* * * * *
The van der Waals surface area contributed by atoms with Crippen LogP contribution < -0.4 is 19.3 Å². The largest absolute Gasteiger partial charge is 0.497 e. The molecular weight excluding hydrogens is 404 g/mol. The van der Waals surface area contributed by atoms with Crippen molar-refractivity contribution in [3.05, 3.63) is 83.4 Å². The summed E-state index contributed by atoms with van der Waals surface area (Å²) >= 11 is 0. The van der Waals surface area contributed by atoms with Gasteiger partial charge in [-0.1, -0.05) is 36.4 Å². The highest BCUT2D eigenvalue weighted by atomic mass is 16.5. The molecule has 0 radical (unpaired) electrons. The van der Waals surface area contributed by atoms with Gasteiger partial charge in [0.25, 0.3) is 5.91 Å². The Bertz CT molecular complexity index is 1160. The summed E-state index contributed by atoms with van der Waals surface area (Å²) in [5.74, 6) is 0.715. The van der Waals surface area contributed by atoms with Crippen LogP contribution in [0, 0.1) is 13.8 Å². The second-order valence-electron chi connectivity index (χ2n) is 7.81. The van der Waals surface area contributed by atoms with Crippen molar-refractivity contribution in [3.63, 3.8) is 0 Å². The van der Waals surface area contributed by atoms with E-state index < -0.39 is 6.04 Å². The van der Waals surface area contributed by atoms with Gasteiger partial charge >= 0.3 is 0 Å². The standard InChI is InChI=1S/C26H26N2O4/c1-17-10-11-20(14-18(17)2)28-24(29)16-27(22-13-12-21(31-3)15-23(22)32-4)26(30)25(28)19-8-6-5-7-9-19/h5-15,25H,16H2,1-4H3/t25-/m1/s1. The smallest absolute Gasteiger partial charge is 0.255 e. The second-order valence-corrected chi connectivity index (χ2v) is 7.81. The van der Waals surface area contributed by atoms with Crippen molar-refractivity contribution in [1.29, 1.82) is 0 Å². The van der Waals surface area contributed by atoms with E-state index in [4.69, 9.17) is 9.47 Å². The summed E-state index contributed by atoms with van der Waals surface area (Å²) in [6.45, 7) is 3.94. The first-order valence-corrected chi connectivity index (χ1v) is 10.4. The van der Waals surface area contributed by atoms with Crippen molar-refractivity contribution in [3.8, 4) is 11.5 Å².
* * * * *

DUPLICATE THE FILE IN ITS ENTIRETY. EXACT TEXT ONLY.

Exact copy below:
The van der Waals surface area contributed by atoms with Crippen LogP contribution < -0.4 is 19.3 Å². The largest absolute Gasteiger partial charge is 0.497 e. The molecular weight excluding hydrogens is 404 g/mol. The van der Waals surface area contributed by atoms with Crippen molar-refractivity contribution in [3.05, 3.63) is 83.4 Å². The summed E-state index contributed by atoms with van der Waals surface area (Å²) >= 11 is 0. The van der Waals surface area contributed by atoms with Gasteiger partial charge in [-0.1, -0.05) is 36.4 Å². The highest BCUT2D eigenvalue weighted by atomic mass is 16.5. The molecule has 0 radical (unpaired) electrons. The van der Waals surface area contributed by atoms with Gasteiger partial charge in [0.25, 0.3) is 5.91 Å². The Bertz CT molecular complexity index is 1160. The summed E-state index contributed by atoms with van der Waals surface area (Å²) in [5.74, 6) is 0.715. The van der Waals surface area contributed by atoms with Crippen LogP contribution in [0, 0.1) is 13.8 Å². The second-order valence-electron chi connectivity index (χ2n) is 7.81. The van der Waals surface area contributed by atoms with Crippen molar-refractivity contribution in [3.63, 3.8) is 0 Å². The van der Waals surface area contributed by atoms with E-state index < -0.39 is 6.04 Å². The van der Waals surface area contributed by atoms with Gasteiger partial charge >= 0.3 is 0 Å². The standard InChI is InChI=1S/C26H26N2O4/c1-17-10-11-20(14-18(17)2)28-24(29)16-27(22-13-12-21(31-3)15-23(22)32-4)26(30)25(28)19-8-6-5-7-9-19/h5-15,25H,16H2,1-4H3/t25-/m1/s1. The smallest absolute Gasteiger partial charge is 0.255 e. The second-order valence-corrected chi connectivity index (χ2v) is 7.81. The van der Waals surface area contributed by atoms with Crippen molar-refractivity contribution in [1.29, 1.82) is 0 Å². The van der Waals surface area contributed by atoms with E-state index in [4.69, 9.17) is 9.47 Å². The summed E-state index contributed by atoms with van der Waals surface area (Å²) in [6.45, 7) is 3.94. The first-order valence-corrected chi connectivity index (χ1v) is 10.4. The van der Waals surface area contributed by atoms with Crippen molar-refractivity contribution in [3.8, 4) is 11.5 Å².